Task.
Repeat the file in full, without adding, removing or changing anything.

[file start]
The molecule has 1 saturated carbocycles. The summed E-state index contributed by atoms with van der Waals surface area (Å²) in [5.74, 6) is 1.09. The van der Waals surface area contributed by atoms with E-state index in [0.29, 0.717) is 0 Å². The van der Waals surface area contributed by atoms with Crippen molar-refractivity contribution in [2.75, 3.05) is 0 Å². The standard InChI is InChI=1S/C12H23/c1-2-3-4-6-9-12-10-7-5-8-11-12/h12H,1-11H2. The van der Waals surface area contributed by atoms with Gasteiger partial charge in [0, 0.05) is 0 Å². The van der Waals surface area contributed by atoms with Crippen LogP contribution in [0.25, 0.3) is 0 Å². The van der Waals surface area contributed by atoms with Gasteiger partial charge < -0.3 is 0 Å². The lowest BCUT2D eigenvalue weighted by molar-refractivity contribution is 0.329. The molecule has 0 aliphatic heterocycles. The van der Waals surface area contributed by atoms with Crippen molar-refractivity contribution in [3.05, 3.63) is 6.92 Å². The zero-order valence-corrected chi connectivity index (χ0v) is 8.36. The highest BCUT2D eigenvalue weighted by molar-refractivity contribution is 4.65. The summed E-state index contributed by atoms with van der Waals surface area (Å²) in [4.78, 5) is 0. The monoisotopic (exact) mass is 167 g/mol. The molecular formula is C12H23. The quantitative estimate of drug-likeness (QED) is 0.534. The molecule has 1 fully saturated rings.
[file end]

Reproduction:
The molecule has 1 saturated carbocycles. The summed E-state index contributed by atoms with van der Waals surface area (Å²) in [5.74, 6) is 1.09. The van der Waals surface area contributed by atoms with E-state index in [0.29, 0.717) is 0 Å². The van der Waals surface area contributed by atoms with Crippen molar-refractivity contribution in [2.75, 3.05) is 0 Å². The standard InChI is InChI=1S/C12H23/c1-2-3-4-6-9-12-10-7-5-8-11-12/h12H,1-11H2. The van der Waals surface area contributed by atoms with Gasteiger partial charge in [0, 0.05) is 0 Å². The van der Waals surface area contributed by atoms with Crippen LogP contribution in [0.25, 0.3) is 0 Å². The van der Waals surface area contributed by atoms with Gasteiger partial charge < -0.3 is 0 Å². The lowest BCUT2D eigenvalue weighted by molar-refractivity contribution is 0.329. The molecule has 0 aliphatic heterocycles. The van der Waals surface area contributed by atoms with Crippen molar-refractivity contribution in [3.05, 3.63) is 6.92 Å². The zero-order valence-corrected chi connectivity index (χ0v) is 8.36. The highest BCUT2D eigenvalue weighted by molar-refractivity contribution is 4.65. The summed E-state index contributed by atoms with van der Waals surface area (Å²) in [4.78, 5) is 0. The monoisotopic (exact) mass is 167 g/mol. The molecular formula is C12H23. The quantitative estimate of drug-likeness (QED) is 0.534. The molecule has 1 fully saturated rings.